Wednesday, May 31, 2006
reviewed two new books on Supreme Court clerks for The New Republic (registration required, but worth the two minutes of your time), Courtiers of the Marble Palace: The Rise and Influence of the Supreme Court Law Clerk by Todd C. Peppers and Sorcerers' Apprentices: 100 Years of Law Clerks at the United States Supreme Court by Artemus Ward and David L. Weiden. While he deems both excellent:
"They are depressing to read, though. They put one in mind of Max Weber's image of the "iron cage" of modernity, in which the progressive bringing of all activities under the rule of reason--their subjection, in other words, to the rational methods of bureaucracy--robs life of its romance and its savor. For the implicit theme of both books is the bureaucratization of the Supreme Court. And this bureaucratization seems not to have improved the Court's performance, something that would have left Weber scratching his head in puzzlement."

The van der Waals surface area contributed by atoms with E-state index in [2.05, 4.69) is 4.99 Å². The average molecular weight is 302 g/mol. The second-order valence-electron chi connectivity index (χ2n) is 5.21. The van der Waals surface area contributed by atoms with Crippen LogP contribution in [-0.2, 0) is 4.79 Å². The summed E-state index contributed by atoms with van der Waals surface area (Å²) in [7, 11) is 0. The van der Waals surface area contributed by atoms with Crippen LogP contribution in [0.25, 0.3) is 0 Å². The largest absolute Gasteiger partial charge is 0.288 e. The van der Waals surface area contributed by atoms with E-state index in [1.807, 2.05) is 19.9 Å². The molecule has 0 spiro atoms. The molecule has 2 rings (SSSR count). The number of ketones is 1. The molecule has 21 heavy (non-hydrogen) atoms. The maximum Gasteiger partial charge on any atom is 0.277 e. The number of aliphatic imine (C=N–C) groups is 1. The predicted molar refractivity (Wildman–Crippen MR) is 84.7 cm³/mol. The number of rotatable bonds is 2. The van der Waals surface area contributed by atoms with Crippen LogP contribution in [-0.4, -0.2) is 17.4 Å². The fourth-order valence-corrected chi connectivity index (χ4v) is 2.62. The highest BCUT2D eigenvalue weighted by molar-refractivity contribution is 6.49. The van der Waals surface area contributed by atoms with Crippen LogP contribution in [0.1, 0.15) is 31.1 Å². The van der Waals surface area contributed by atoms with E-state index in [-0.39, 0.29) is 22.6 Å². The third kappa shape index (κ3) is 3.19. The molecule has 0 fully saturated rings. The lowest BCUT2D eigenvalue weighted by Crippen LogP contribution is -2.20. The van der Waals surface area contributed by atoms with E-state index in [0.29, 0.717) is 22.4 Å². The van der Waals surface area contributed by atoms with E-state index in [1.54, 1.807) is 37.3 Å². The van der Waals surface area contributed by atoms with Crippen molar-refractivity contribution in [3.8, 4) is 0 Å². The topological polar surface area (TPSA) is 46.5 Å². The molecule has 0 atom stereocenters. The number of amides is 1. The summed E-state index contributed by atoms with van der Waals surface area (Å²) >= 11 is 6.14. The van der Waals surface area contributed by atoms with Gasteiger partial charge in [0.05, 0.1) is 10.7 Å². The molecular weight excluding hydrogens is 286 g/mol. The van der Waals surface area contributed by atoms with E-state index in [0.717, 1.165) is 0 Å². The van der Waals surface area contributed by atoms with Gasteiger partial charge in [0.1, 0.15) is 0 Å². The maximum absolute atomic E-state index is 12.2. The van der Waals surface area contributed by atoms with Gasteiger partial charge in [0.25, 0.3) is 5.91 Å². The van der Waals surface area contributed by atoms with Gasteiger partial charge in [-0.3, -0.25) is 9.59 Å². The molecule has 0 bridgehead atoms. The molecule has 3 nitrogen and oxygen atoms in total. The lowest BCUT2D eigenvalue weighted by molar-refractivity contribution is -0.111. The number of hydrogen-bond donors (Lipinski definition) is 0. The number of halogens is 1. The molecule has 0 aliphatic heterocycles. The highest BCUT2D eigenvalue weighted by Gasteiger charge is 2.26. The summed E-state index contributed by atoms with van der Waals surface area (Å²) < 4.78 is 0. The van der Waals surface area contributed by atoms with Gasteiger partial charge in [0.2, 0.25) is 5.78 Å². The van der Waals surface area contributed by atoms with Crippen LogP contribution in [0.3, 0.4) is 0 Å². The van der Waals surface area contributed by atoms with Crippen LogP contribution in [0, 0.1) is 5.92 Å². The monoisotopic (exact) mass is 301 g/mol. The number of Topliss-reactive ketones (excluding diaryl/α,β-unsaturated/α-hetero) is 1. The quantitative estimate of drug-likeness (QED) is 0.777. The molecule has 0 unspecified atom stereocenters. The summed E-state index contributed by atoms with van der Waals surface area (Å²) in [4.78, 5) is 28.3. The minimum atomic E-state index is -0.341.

I found the review worth reading mostly for the history of the institution and the players' roles that Posner provides rather than for the comments on the books themselves, since there is little chance that I will read them (especially given their price, $55 and $39, respectively). Whether you intend to or not, by the time you read this it will probably be too hot to go outside, so give it a read.
(ht Will at Crescat)
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